adirondack chairs around fire pit on old shed concrete pad

Saving Etta - Backyard Transformation

Saving Etta Update: The Backyard Transformation

This has to be one of the biggest transformations (besides the demolition and framing) at the Saving Etta project! The backyard was an unruly mess of vines, overgrown shrubs, and weeds. I resisted the urge to do any landscaping until all the crews were finished outside. No sense in spending any time on landscaping when it would get messed up by trucks, equipment, and foot traffic.

While construction was going on, the yard took a beating. One week the demolition guys were pulling the dump truck into the yard to fill up with the debris. The next week an excavator dug the crawlspace and hauled the rest of the dirt to the back of the lot. Then we used the yard as a staging area for building supplies. Plus it doubled as extra parking on days when we had more than one crew on site. Over time most of the grass was gone and I probably picked up 4,532 random nails and screws littered in the yard. Needless to say, it was a mess by the time exterior construction was done.

The Backyard Transformation

On a particularly beautiful fall weekend, Pretty Handsome Guy (aka my husband) and I decided to plan a family yard work day at the house. We’ve tried to involve our boys in as much of the process as possible. We agreed to pay them for their time after the house sells. This seems to have been the incentive it took to get two teen boys off their devices and out for a yard work day.

Although there was a lot to do, I felt confident we could knock out a big chunk of work, especially using the power tools my friends at STIHL sent me. When I approached STIHL about being a Saving Etta sponsor, I assured them we’d have plenty of landscaping and yard work to showcase their new battery-powered line of tools. To be completely honest, I was a little skeptical of the power behind battery-powered vs. gas-powered equipment. But after trying the tools, I was thrilled with their performance. These STIHL tools have quickly become my favorite yard tools for the Saving Etta project AND at my own home.

STIHL battery powered tools: mower, blower, hedge trimmer, and chainsaw

Before they were delivered I had the privilege to try a lot of the STIHL gas and battery tools at the STIHL headquarters in Virginia Beach.

brittany trying chain saw

Joining me were a bunch of other badass builders, like April from Wilker Dos and Sarah from Ugly Duckling House. It was invigorating hanging out with other like-minded women who have figured out how to build and DIY their homes one project at a time. (See, you can do it too!)

women of Stihl event

During the event, we got to try all the new STIHL power tools. The STIHL battery-powered yard tools were definitely a hit from the start. Most of the attendees found them less intimidating. Plus, the tools were lighter weight and easier to handle.

Three Series of STIHL tools to meet your yard work needs:

The AP Series is designed for professional landscapers and people that use the tools on a daily basis on a variety of different properties. The battery has a longer run time, but also weighs the most of all the STIHL batteries.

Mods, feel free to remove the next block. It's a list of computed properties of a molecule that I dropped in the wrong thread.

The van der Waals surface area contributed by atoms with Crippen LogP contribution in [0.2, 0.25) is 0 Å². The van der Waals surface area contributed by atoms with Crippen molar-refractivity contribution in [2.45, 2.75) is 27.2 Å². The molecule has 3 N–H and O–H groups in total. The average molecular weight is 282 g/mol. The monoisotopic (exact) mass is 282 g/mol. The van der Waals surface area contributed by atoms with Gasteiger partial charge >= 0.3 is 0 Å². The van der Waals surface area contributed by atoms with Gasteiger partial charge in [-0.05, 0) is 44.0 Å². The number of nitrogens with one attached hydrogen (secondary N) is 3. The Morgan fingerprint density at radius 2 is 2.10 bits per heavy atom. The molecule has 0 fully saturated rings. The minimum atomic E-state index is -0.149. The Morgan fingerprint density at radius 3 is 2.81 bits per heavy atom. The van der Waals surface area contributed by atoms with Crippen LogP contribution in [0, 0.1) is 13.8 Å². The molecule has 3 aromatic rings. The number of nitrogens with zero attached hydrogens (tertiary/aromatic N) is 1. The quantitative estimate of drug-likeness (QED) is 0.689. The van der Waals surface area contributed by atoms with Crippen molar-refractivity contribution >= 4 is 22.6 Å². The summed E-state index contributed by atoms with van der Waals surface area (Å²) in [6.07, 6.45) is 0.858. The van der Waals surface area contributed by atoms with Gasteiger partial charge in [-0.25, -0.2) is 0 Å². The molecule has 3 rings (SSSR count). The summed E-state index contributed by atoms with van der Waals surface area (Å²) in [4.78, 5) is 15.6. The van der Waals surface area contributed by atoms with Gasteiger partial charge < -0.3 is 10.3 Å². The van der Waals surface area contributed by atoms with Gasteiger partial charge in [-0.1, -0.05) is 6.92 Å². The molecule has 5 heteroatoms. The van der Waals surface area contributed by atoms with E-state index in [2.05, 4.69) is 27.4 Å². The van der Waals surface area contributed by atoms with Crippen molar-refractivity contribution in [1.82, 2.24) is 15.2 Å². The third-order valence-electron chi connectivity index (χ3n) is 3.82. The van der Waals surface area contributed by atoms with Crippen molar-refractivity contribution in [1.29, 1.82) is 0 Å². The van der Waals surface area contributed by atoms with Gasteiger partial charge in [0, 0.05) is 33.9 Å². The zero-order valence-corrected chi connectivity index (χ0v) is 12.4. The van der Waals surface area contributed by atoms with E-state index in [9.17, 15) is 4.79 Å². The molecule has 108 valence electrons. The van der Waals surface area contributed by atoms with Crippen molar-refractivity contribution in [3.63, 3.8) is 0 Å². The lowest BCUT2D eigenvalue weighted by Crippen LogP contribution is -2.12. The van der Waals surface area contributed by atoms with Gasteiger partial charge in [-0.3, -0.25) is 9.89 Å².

The AK series handles the yard work of a typical suburban homeowner. The batteries have a slightly shorter run time, but the battery isn’t as heavy (a good thing for those of us who don’t lift weights on a daily basis.)

The AI series is perfect for small yards and quick clean up tasks. The AI tools plug in to charge (no external batteries.) The trimmer, leaf blower, and hedge trimmer would work well for small yards or town homes. Because there is no external battery, they are the lightest weight of the battery tools STIHL offers. The trade off is battery life is shorter than the AK or AP series.

Here’s what I love about the STIHL battery-powered AK series yard equipment:

The tools STIHL sent me are all within the AK series, so I’ll share what I love about them specifically. All the AK tools use the same batteries. Which means you don’t have to store a bunch of random batteries for each tool (although the chainsaw and mower need the AK 20 or higher battery to run for any length of time.)

battery powered STIHL yard tools all run on same battery

Speaking of longevity, there are three different AK batteries (the AK10, AK20, and AK30), with the 10 having the shortest run time and the 30 the longest run times.

In contrast to the gas-powered tools, the AK battery-powered tools are much quieter. In particular, this appeals to me most when it comes to the leaf blowers. I happen to live in a neighborhood filled with big tree-filled lots. I wish all my neighbors had the BGA 56 battery-powered leaf blower, because my Saturday and Sunday mornings would be a lot more peaceful in the fall. The unmistakable high-pitched leaf blower whine is constant in our ‘hood come September – December (and sometimes well into springtime.)

Despite my dislike of noise, my biggest pet peeve about gas-powered lawn equipment is the odor that sticks to your clothes after doing yard work. Guess what! With battery-powered tools there is no gas or stinky fumes to make you smell bad! Plus, there’s no need to keep a plethora of gas cans around for the tools that require a different ratio of gas to oil (and I can’t ever remember which tool uses which ratio.) Personally, I’d love to get rid of all our gas cans in the garage. (Something about keeping a highly flammable liquid in a room attached to our house has always made me nervous.)